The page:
Couple leading charmed life creating luxurious playhouses
The elaborate playhouses under construction in Tyson Leavitt’s 5,000-square-foot southern Alberta workshop are nothing like the rickety backyard A-frame where Leavitt played as a child.
While spiders and slivers were commonplace in Leavitt’s longago playhouse, the creations he now oversees are designed by an award-winning architect, professionally decorated and placed in backyards across North America by crane.
Buoyed by memories from his own childhood, the 32-year-old father launched a company last year dedicated to building “fantastical” backyard structures where children can leave the electronics behind, use their imaginations and play.
And despite an ailing economy in a province hard hit by slumping oil prices, the luxury playhouse business is booming.
“It’s crazy ... We’re in Lethbridge, Alberta. It’s a Prairie town, population of (about) 90,000 people, and here we’re building the most expensive and luxurious playhouses in probably all the world,” said Leavitt, CEO, craftsman and builder at Charmed Playhouses.
“It was a stupid idea, but I guess it was just stupid enough to work. It’s one of those niche markets that no one else is really doing.”
Leavitt’s creations, which include an eight-metre tall Rapunzel castle straight out of a storybook, a whimsical Hobbit hole and an over-the-top backyard pirate ship, caught the eye of popular American cable network TLC.
Leavitt and his wife, Audy, 30, are now juggling a rapidly growing business with three kids, aged seven, five and four, as a Los Angeles television crew films for a TLC show set to launch later this year.
“It’s a completely different world for us. Life has done a 180 in the past year,” said Audy, who was a stay-at-home mom and part-time fitness instructor a year ago.
“Now, today, I’m working full time in the business and we’re about to be on TV, which is not something I ever in a million years would have expected would become part of my life.”
Speaking in the company’s workshop a few kilometres outside Lethbridge city limits as staff worked on a long castle destined for an interactive theme park in China, Leavitt also expressed surprise at where life has taken him.
“I never thought I would be building princess castles for a living,” he said. “Whenever I walk in here, I pinch myself.”
After running a landscape business for a decade and building beautiful outdoor spaces for grown-ups, Leavitt wanted to make something that would draw kids outside without detracting from the yard.
He built a tree house for his children and, soon, more elaborate structures followed. When Leavitt displayed a cylindrical custombuilt Rapunzel themed playhouse at a local home and garden show last year, he found a demand for the luxury dwellings.
By March 2015, his company had a name and was incorporated, and the next month Leavitt’s uncle, Derral Zaugg, quit his 25-year career as a cabinetmaker and became Charmed Playhouse’s first employee and project manager.
Zaugg believes his nephew’s tenacity and can-do attitude combined with the sentimental charm of the playhouses is behind the company’s rapid success.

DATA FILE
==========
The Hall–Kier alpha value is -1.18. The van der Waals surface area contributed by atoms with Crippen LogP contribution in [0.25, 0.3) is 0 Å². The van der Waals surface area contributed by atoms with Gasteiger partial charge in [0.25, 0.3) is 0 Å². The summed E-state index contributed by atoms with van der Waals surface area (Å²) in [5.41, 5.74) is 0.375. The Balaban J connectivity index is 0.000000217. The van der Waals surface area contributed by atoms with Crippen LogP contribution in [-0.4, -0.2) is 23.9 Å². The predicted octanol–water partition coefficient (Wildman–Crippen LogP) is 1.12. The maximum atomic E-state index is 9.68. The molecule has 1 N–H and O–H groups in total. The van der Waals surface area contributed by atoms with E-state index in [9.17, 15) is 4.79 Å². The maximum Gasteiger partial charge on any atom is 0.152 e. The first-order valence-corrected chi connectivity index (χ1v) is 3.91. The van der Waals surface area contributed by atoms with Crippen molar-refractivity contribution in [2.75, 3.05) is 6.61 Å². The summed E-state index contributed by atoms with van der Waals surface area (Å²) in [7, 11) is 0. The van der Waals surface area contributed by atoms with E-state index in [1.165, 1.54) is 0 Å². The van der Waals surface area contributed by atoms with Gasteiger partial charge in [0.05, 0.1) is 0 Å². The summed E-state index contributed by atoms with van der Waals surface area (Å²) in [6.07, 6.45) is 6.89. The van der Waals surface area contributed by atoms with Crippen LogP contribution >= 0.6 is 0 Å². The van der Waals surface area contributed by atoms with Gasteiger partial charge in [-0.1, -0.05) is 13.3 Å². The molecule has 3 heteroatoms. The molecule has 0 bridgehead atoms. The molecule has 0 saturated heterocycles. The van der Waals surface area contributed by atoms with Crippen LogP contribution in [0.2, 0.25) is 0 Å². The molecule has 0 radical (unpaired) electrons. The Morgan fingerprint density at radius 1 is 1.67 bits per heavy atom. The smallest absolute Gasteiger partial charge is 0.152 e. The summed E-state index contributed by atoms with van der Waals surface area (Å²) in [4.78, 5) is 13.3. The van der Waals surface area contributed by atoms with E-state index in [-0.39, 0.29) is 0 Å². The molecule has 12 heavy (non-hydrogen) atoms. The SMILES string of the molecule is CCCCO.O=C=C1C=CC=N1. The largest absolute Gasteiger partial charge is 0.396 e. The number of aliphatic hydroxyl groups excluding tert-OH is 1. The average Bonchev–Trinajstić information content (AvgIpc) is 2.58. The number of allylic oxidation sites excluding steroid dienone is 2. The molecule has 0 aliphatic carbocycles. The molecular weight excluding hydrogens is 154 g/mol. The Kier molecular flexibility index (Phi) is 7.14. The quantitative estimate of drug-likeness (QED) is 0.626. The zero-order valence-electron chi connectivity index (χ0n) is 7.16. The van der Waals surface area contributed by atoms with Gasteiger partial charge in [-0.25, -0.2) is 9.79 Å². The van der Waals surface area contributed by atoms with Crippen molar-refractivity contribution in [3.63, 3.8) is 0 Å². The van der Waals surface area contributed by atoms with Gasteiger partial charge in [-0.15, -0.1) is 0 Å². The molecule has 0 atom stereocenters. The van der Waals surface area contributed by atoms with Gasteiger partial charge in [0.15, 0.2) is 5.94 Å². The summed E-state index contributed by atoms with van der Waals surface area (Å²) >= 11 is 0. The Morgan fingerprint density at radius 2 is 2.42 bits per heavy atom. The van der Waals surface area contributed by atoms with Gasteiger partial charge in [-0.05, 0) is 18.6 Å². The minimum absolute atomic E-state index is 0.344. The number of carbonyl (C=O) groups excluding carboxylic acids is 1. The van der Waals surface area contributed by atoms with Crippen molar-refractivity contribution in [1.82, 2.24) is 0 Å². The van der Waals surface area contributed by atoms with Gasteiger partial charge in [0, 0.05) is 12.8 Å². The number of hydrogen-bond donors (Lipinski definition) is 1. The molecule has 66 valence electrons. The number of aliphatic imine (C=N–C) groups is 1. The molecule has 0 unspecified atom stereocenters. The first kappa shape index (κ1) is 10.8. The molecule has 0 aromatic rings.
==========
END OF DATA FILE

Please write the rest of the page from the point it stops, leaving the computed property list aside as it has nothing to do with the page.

“They interest adults as well as the kids. It brings back those childhood memories,” he said.
In addition to hiring his uncle, Leavitt enlisted American-based architect Wayne Visbeen to make clients’ ideas come to life on paper.
The Charmed Playhouses team of carpenters builds directly off Visbeen’s whimsical sketches, and finishes the interiors with features including electricity, fireplaces and cabinets.
The business is a family affair, with Leavitt’s wife of 11 years decorating the inside of the playhouses and his kids acting as chief playhouse testers, giving the lavish buildings a stamp of approval before they’re shipped to backyards across North America.
It will all be documented on the upcoming television series, which Leavitt’s wife initially shied away from.
A private person, she didn’t want the family’s triumphs and struggles aired on national television, but eventually had a change of heart and said she hasn’t looked back since.
“Tyson was all for it right from the get go. I said no for a very long time,” Audy said. “My biggest fear and his greatest dream were colliding.”
Television crews have filmed as the company has grown quickly — today Leavitt has 15 employees in a bustling construction space, with plans to soon occupy more space and hire five more workers.
Depending on the design, products range in price from about $7,000 to as high as $100,000, and Leavitt said the low loonie is helping fuel business across the border.
“The low dollar is perfect for what we’re doing right now ... It allows us to ship far and wide,” he said.
The custom-built backyard hideaways are designed to break down into multiple pieces for easy shipping and quick installation, and Leavitt and his crew typically install the structures in an afternoon.
He said there’s nothing quite like unveiling a playhouse for eager parents and kids.
“When we show up, it’s almost like you’re a rock star,” Leavitt said.
The father hopes the lavish playhouses will become a place where kids can let their imaginations run free, like Leavitt did as a child in the simple backyard A-frame his father built him.
“It’s exciting for parents,” Leavitt said. “To see our kids have that fantasy land in the backyard is nostalgic. We all want to be kids again.”